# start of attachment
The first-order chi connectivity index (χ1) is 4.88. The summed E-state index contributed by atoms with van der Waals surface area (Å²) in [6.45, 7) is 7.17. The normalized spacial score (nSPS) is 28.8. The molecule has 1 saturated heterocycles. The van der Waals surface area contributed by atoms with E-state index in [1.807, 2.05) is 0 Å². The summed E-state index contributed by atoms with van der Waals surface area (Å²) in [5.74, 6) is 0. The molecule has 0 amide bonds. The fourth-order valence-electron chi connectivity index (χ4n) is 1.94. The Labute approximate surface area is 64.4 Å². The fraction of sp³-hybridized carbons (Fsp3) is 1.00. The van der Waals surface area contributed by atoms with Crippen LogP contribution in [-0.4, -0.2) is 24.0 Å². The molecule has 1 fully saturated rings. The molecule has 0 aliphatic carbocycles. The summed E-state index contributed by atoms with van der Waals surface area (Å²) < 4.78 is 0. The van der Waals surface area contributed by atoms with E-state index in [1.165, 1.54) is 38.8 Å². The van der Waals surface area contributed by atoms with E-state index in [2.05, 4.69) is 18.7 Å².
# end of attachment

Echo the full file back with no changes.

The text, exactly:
The first-order chi connectivity index (χ1) is 4.88. The summed E-state index contributed by atoms with van der Waals surface area (Å²) in [6.45, 7) is 7.17. The normalized spacial score (nSPS) is 28.8. The molecule has 1 saturated heterocycles. The van der Waals surface area contributed by atoms with E-state index in [1.807, 2.05) is 0 Å². The summed E-state index contributed by atoms with van der Waals surface area (Å²) in [5.74, 6) is 0. The molecule has 0 amide bonds. The fourth-order valence-electron chi connectivity index (χ4n) is 1.94. The Labute approximate surface area is 64.4 Å². The fraction of sp³-hybridized carbons (Fsp3) is 1.00. The van der Waals surface area contributed by atoms with Crippen LogP contribution in [-0.4, -0.2) is 24.0 Å². The molecule has 1 fully saturated rings. The molecule has 0 aliphatic carbocycles. The summed E-state index contributed by atoms with van der Waals surface area (Å²) < 4.78 is 0. The van der Waals surface area contributed by atoms with E-state index in [1.165, 1.54) is 38.8 Å². The van der Waals surface area contributed by atoms with E-state index in [2.05, 4.69) is 18.7 Å².